Newly discovered mechanism could regulate gene activity
Many bacterial species have genes called mraZ and mraW, which are located in a cluster of genes that regulate cell division and cell wall synthesis. Despite the prevalence of these two genes, very little is known about their functions. This study reveals that mraZ and mraW work in opposing ways to control cell growth and division, and that mraZ encodes a transcription factor that binds DNA to potentially regulate the activity of many other genes.
The findings shed light on a newly discovered mechanism that many bacteria may potentially use to adapt to suboptimal environments or growth conditions. Thus, this research contributes to the mission of the Department of Energy's Biological and Environmental Research program, which aims to define the principles that guide the translation of the genetic code into functional proteins and the metabolic/regulatory networks underlying the systems biology of plants and microbes as they respond to and modify their environments.
To determine the functions of mraZ and mraW, researchers from the Department of Energy's Pacific Northwest National Laboratory, EMSL and the University of Texas Medical School at Houston used molecular biology tools to enhance gene transcription as well as inactivate the two genes in Escherichia coli (E. coli). They performed transcriptome analysis and used bioinformatics resources at EMSL, the Environmental Molecular Sciences Laboratory, a DOE national scientific user facility.
They found that high levels of the MraZ protein inhibited cell division and killed the cells, and excess MraZ was more toxic when the cells were provided with only the minimum nutrients possible for colony growth rather than all of the necessary nutrients for robust growth. Moreover, MraZ toxicity increased when the bacteria were genetically manipulated to lack the MraW protein, whereas MraZ toxicity decreased when MraZ and MraW were simultaneously overproduced. These findings suggest MraW counteracts the toxic effects of MraZ, and the two proteins work in opposing ways to regulate cell division and growth.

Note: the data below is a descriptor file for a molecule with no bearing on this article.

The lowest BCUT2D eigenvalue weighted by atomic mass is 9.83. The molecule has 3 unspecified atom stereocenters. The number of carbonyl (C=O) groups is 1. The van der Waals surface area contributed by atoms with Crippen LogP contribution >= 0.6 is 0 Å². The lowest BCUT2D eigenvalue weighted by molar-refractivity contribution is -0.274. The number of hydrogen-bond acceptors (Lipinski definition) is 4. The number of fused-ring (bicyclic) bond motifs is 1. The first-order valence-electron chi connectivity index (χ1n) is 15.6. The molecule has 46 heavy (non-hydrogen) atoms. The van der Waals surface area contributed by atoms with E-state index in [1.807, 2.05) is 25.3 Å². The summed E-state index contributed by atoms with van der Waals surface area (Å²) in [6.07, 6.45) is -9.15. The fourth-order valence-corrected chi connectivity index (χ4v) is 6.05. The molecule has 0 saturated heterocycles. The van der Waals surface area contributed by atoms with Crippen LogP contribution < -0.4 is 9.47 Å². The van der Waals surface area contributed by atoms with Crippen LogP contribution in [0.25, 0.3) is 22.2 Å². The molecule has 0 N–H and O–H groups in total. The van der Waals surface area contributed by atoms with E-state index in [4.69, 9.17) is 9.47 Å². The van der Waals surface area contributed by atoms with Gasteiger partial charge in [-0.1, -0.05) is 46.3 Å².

The researchers also found that MraZ binds DNA to potentially regulate the activity of many other genes. In support of this idea, loss of MraZ affected the activity of about 2% of genes in the E. coli genome, and overproduction of this protein affected the activity of nearly one-quarter of all E. coli genes, including those involved in cell division, cell wall synthesis and metabolism. Taken together, the results suggest that MraZ may inhibit cell wall synthesis and cell division under conditions of nutritional stress to maintain the proper balance between growth and nutrient availability. Because mraZ and mraW are highly conserved, these novel insights into their functions will likely translate to other bacterial species.